Those slots are for the kitchen corridor connection and the hole is to pass the kitchen wring into the main building, which as I'm now writing this will have to be threaded through a non-existent hole, yet to be drilled in the base plate, since the 2nd floor is glued in. Whoops! That shouldn't be too hard to do. Famous last words.


The ceiling for the front section has a single LED so it has a 470 ohm current limiter in series with the negative lead. I wanted to bring the 2nd floor lighting down to the base plate, but once the ceiling is in place it's next to impossible to fish wires through to the bottom....that is unless I did something clever.



I drilled the ceiling and the base plate to accept a 5/16" inch brass tube. This will act as a conduit and take 2nd floor wiring directly though the base plate. No fishing! It's a trick used by the RC model airplane guys. I also bored a hole in the mid-wall to pass wiring from the back section to the front so those too can go down the pipe to the basement. With the ceilings in place, I can now glue in the rest of the windows and install the roof truss system. Then I add those LEDs and we can start buttoning up the building.


To facilitate lifting the ceilings when I was putting them in and out messing with the lighting, I put a wood screw into it. Once the ceilings are fully cured, there's no removing them with or without the aid of the screws so I'll take them out.





I only was in the shop a little more than an hour today, but it was pretty successful.


Tomorrow will be a full-session and I expect all the electrical will be finished. I did go back and change the drawings for the front windows incorporating the mounting flanges like on the rest of them. All in all, I've made probably 50 changes to the drawing set.


To facilitate LEDS, I modified my 12 VDC power supply cord. I put a little terminal strip on the negative lead end with two outputs. One goes straight out to test LEDs in a circuit that already has a current limiter installed, and the other has a 470 ohm resistor soldered to it, to test individual LEDs before installing them in circuits. It's much easier than trying to hold the resistor and all the leads at the same time.




The instruction set is coming out quite well and is turning out quite long due to the fancy illustrations I'm creating for it. What would say if a short version was included in the kit, but a more comprehensive set would be available as a PDF download? It would save money, trees, and make the kit more affordable.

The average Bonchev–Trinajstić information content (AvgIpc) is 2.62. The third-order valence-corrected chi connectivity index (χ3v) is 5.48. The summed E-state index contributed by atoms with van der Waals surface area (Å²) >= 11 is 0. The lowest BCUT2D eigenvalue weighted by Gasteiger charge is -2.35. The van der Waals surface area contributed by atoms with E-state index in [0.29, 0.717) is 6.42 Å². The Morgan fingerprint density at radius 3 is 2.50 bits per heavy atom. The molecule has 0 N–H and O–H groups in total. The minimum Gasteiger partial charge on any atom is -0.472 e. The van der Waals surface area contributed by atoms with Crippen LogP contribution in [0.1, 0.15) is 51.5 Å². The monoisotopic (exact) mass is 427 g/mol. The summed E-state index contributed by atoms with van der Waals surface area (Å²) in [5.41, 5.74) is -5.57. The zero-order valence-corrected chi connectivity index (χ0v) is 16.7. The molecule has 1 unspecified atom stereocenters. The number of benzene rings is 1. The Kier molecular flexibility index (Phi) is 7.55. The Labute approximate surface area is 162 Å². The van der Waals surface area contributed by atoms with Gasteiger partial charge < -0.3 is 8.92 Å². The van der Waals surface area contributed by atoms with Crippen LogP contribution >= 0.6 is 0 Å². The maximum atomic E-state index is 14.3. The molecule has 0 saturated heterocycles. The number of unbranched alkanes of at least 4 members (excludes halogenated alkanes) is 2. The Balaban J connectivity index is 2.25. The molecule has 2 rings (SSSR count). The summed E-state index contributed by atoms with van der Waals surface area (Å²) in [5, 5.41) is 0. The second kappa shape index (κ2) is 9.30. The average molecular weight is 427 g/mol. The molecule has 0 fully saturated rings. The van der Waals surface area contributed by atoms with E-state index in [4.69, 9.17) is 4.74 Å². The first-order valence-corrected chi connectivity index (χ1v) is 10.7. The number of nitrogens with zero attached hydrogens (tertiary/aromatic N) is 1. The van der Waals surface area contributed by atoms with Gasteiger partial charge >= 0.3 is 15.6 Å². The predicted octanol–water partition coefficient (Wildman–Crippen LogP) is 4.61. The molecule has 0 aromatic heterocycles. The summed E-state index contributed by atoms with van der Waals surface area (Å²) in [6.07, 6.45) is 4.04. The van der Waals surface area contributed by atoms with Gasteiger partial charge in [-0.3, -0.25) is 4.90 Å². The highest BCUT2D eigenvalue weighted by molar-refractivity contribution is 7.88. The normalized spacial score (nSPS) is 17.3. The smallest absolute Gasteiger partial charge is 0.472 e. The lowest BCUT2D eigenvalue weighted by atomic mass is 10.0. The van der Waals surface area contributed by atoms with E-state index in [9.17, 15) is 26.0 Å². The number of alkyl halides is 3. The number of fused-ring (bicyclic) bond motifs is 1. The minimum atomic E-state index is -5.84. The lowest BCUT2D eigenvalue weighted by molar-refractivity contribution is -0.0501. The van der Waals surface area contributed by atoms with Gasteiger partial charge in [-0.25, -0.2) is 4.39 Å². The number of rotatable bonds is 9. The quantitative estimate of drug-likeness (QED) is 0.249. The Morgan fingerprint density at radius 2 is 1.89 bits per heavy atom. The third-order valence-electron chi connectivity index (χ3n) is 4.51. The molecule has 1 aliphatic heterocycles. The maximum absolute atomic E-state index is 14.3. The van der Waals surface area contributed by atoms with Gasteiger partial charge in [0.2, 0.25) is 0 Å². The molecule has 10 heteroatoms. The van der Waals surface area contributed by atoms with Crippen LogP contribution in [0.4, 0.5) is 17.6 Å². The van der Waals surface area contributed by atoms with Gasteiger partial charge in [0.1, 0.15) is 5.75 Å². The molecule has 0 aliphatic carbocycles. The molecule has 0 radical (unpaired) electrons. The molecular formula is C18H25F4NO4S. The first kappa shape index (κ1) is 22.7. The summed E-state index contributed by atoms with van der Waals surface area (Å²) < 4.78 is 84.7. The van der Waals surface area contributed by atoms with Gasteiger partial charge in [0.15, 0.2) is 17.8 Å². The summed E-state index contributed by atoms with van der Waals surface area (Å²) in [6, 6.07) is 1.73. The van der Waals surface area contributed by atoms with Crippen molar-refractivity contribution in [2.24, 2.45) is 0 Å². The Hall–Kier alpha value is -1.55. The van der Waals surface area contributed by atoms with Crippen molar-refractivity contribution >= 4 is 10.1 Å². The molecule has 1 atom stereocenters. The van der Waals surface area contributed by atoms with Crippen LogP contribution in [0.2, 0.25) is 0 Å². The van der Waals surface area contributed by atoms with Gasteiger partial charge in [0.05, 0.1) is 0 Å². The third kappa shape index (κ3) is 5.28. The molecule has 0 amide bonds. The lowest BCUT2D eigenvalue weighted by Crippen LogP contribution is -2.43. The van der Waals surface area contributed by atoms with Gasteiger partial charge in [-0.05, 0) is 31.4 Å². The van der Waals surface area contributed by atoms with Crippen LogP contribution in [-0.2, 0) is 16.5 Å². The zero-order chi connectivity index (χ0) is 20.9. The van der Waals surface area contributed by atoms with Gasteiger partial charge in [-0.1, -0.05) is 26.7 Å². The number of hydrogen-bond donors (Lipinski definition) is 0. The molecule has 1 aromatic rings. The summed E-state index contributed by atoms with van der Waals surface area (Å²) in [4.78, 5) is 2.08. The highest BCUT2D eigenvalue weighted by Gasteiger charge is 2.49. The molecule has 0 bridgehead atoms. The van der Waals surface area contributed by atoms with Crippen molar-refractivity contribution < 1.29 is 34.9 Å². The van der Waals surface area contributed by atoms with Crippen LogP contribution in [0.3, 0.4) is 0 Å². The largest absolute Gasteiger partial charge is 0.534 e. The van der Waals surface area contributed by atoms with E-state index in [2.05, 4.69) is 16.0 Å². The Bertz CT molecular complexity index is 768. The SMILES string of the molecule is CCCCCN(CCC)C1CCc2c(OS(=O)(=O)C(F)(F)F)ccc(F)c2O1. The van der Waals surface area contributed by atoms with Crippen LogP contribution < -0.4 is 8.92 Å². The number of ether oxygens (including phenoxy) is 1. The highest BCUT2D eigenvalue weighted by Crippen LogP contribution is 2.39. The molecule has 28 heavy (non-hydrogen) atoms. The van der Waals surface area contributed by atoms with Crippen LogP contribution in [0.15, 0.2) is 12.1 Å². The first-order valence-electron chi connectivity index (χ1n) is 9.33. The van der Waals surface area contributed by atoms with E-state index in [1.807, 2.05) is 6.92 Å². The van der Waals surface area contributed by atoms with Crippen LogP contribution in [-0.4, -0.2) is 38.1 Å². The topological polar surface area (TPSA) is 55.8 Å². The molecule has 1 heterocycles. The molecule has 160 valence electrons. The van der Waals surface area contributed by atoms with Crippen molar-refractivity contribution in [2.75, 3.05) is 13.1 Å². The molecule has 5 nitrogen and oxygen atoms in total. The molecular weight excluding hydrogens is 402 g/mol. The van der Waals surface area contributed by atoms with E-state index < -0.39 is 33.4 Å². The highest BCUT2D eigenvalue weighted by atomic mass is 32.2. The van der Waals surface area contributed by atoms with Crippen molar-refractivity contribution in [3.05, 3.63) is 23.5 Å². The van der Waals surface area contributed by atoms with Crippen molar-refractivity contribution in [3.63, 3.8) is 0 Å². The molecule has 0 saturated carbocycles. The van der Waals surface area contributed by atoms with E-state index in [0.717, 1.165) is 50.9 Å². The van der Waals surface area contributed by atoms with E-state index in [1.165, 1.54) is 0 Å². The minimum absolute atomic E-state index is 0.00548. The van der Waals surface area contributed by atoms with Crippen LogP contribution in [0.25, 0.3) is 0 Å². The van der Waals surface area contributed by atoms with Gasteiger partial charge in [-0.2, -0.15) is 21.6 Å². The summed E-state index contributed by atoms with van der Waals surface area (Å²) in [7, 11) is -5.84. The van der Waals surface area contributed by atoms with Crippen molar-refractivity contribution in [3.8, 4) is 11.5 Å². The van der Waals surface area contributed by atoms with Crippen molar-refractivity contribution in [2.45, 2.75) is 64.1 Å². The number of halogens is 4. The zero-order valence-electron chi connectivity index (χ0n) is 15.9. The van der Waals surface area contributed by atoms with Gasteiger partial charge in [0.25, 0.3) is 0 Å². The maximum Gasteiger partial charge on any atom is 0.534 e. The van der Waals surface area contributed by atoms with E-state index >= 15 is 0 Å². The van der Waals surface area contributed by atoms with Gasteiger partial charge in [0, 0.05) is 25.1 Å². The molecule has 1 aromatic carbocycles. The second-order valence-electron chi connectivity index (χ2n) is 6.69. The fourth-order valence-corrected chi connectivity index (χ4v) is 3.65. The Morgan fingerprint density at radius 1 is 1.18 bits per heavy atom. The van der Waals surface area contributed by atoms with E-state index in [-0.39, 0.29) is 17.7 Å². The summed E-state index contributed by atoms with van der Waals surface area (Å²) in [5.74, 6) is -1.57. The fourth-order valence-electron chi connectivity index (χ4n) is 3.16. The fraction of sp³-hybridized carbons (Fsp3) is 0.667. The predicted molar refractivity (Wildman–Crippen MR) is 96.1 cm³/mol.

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Okay, based on the response, I will plan on a condensed version with the model and the expansive version on line as a PDF.


Now onto the work at hand.

Finished putting all the windows except the gables and dormer. Using the mounting flange method makes installation very easy and actually replicates 1:1 practice.


Got all the lighting installed today AND WORKING! I made bus bars to support and power the LEDs using n-gauge flex track rail laying around from the grandkids' n-gauge layout we built together before the train project began. I drilled the roof trusses to accept the rails. Installed the trusses and then sprung the rails into place. This was for the short room which only has two trusses. For the large room with three trusses, I glued in the two end trusses, and then threaded the rails through the middle truss. I snapped the rails into the end trusses' holes and then glue the middle truss in place. All the holes with rails were then liberally doused with medium CA and cured with accelerator. Gluing and fitting the front room trusses was annoying. These were the ones that I drastically modified to accommodate the front windows and the clearstory walls and roof. My mod wasn't 100% and when I started doing some serious fitting of all the various parts, I had to trim and adjust various places. I'm going to re-check my drawing changes to make sure I've got these mods correct there.





After carefully forming the LEDs' leads, I soldered them between the bus bars. The far bar is the positive terminal. I also soldered the current limiter (330 ohm) resistor on the negative bar next to the mid-wall. When I went to solder the second LED I realized that I couldn't wire them in series and therefore, the 330 ohm resistor was incorrect. The bus bar arrangement forced me to wire them in parallel. In this instance each LED would receive the full 12 volts so I clipped off the 330 and soldered a 470 in its place. After soldering the second LED in the same polarization, everything lit as it should. 


In the front room I was only installing one LED so again, the 470 ohm resistor was the correct value.